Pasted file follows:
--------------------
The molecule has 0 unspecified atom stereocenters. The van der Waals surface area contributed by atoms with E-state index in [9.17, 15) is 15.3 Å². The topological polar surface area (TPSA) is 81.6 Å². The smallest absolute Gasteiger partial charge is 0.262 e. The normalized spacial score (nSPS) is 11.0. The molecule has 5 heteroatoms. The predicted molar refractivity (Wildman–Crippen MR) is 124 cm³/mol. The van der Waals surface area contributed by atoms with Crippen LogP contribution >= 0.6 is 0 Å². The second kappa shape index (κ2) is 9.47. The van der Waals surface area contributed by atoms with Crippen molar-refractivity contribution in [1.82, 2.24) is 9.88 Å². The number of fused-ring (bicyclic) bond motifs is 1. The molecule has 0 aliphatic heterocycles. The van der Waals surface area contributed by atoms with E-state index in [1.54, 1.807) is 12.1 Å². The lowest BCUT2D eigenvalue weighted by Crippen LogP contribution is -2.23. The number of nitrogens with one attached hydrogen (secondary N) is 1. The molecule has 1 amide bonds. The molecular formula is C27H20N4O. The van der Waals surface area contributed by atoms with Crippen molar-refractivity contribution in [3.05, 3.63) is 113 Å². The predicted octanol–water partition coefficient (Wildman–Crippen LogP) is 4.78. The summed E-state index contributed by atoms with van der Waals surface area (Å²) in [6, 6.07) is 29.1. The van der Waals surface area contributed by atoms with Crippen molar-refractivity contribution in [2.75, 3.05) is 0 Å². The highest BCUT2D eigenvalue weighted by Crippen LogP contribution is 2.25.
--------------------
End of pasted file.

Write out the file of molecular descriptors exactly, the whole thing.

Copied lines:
The molecule has 0 unspecified atom stereocenters. The van der Waals surface area contributed by atoms with E-state index in [9.17, 15) is 15.3 Å². The topological polar surface area (TPSA) is 81.6 Å². The smallest absolute Gasteiger partial charge is 0.262 e. The normalized spacial score (nSPS) is 11.0. The molecule has 5 heteroatoms. The predicted molar refractivity (Wildman–Crippen MR) is 124 cm³/mol. The van der Waals surface area contributed by atoms with Crippen LogP contribution >= 0.6 is 0 Å². The second kappa shape index (κ2) is 9.47. The van der Waals surface area contributed by atoms with Crippen molar-refractivity contribution in [1.82, 2.24) is 9.88 Å². The number of fused-ring (bicyclic) bond motifs is 1. The molecule has 0 aliphatic heterocycles. The van der Waals surface area contributed by atoms with E-state index in [1.54, 1.807) is 12.1 Å². The lowest BCUT2D eigenvalue weighted by Crippen LogP contribution is -2.23. The number of nitrogens with one attached hydrogen (secondary N) is 1. The molecule has 1 amide bonds. The molecular formula is C27H20N4O. The van der Waals surface area contributed by atoms with Crippen molar-refractivity contribution in [3.05, 3.63) is 113 Å². The predicted octanol–water partition coefficient (Wildman–Crippen LogP) is 4.78. The summed E-state index contributed by atoms with van der Waals surface area (Å²) in [6, 6.07) is 29.1. The van der Waals surface area contributed by atoms with Crippen molar-refractivity contribution in [2.75, 3.05) is 0 Å². The highest BCUT2D eigenvalue weighted by Crippen LogP contribution is 2.25.